Students Campaign for CreditBy Sarah Keightley
Associate News Editor
In this year of debates, scandals, and primaries, students may find it hard to understand what really goes on during the presidential election process. Presidential Elections (17.269) helps solve this problem. The class gives students an "inside look" at campaigning by having them work "in the trenches," according to course instructor Charles Stewart III, associate professor in the Department of Political Science.
To fulfill one of the course's requirements, students must volunteer for a presidential candidate's campaign. Students may work for the candidate of their choice, Stewart said. From the first week of classes until March 10, the date of the Massachusetts primary, students spend 10 hours a week working for their candidate's primary campaign. Students work in Boston and New Hampshire, Stewart added.
This field work sets the class apart, he said. Students go through "unique experiences" and are encouraged "to get involved in the campaign as well as see the academic side" of the election process.
About 20 students are currently enrolled in the class, and Stewart said they enjoy it. "MIT, as you know, is a tension-packed place. The course gives students with a political interest a chance for direct political participation, and students appreciate that."
One class member, Seema Jayachandran '93, is working for Arkansas Gov. Bill Clinton's campaign. She has worked in Clinton's Boston office, calling voters in New Hampshire. She has also handed out videotapes door-to-door there, and participated in rallies in both Boston and New Hampshire.
"At least in New Hampshire, there's a lot of grass roots campaigning going on," Jayachandran said. The level of this grass-roots efforts surprised Jayachandran because her previous knowledge of campaigning had come only through debates, newspapers, and television advertisements.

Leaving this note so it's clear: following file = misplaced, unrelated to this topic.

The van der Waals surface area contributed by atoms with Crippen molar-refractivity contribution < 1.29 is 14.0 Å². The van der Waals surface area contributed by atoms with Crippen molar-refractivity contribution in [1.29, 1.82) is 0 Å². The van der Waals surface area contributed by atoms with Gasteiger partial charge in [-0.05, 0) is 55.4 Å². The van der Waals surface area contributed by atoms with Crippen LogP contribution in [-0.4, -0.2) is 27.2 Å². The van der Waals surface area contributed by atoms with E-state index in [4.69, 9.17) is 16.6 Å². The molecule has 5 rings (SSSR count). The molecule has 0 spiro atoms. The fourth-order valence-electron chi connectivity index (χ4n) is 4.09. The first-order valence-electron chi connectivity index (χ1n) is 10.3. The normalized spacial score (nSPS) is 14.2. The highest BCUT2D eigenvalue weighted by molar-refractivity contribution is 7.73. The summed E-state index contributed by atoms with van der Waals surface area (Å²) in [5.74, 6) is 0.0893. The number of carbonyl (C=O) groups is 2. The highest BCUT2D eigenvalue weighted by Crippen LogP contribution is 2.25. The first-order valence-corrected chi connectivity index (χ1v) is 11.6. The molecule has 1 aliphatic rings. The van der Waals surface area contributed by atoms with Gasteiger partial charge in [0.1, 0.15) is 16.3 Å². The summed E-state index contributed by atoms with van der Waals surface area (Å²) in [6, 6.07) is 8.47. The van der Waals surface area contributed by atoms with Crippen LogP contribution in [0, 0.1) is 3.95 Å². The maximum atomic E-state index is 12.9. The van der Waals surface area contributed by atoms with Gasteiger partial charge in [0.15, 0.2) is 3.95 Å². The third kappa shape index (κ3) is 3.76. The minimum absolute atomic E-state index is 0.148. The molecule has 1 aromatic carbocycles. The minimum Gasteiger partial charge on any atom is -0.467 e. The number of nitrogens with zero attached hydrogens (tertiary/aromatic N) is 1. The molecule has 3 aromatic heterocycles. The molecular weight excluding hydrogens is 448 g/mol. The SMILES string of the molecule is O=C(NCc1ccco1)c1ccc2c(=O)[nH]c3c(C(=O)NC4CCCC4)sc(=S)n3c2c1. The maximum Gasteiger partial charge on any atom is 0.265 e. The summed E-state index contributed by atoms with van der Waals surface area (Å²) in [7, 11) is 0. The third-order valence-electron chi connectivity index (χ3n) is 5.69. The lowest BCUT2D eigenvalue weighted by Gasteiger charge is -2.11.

She participated in an event in Nashua, N.H., where supporters of different presidential candidates stood, holding placards, on the four corners of the city's main streets. Jayachandran found waving the placards at passing cars the "most preposterous thing. People would roll down their windows and honk -- it was really fun."
Jayachandran said there are a great number of college students involved in campaigning, and on the bus to Nashua, approximately 90 percent of the participants were college students. She said many were in law school or wanted to go to law school, which made her feel out of place. People seemed to think it was "less admirable" if you were volunteering because of a class, she added.
Brooks C. Mendell '93, another student in the class, enjoys volunteering for former Massachusetts Sen. Paul E. Tsongas' campaign because "there's a lot of action," mainly because Tsongas' national headquarters is in Boston. Mendell said he has done some data entry, made telephone calls to New Hampshire, contacted a few Congressmen, and organized mailings.
"It's been mostly getting stuff ready to be mailed out [and] getting people on the phone." Mendell said that he sometimes works more than 10 hours a week by choice.
"I learned that the whole election, the whole campaign, is about moving people, keeping people aware, and reminding people. It's not as issue-oriented or candidate-oriented as it seems," Mendell said. "Tsongas has a good message, but without a good staff, it wouldn't happen."
More Democrats in class
Stewart said there are more Democrats in the class right now. It is "not that much of a horse-race" for the Republicans, at the moment. Four years ago the class was more balanced between Republican and Democratic students, he added.
In 1988, when this class was last offered, the students working for the Dukakis campaign were quite fortunate because Dukakis' national headquarters was in Boston, Stewart said. These students were "on the inside," Stewart said, citing students who were in what he called the "boiler room" during the night of a national debate. They saw campaign advisers typing the responses Dukakis should have given, he added.
Stewart said he is sure other universities offer similar classes, but added that "it's really kind of unusual."
Stewart came to MIT in 1985 and taught a course similar to 17.269 in 1986, during the Congressional elections. "In 1986 MIT students were a significant part of the campaign of the Republican candidate," he said.
The course is offered in both the spring and fall of election years. Students taking the course in the fall semester will be volunteering during the general election, working for either the Republican or the Democratic nominee's campaign.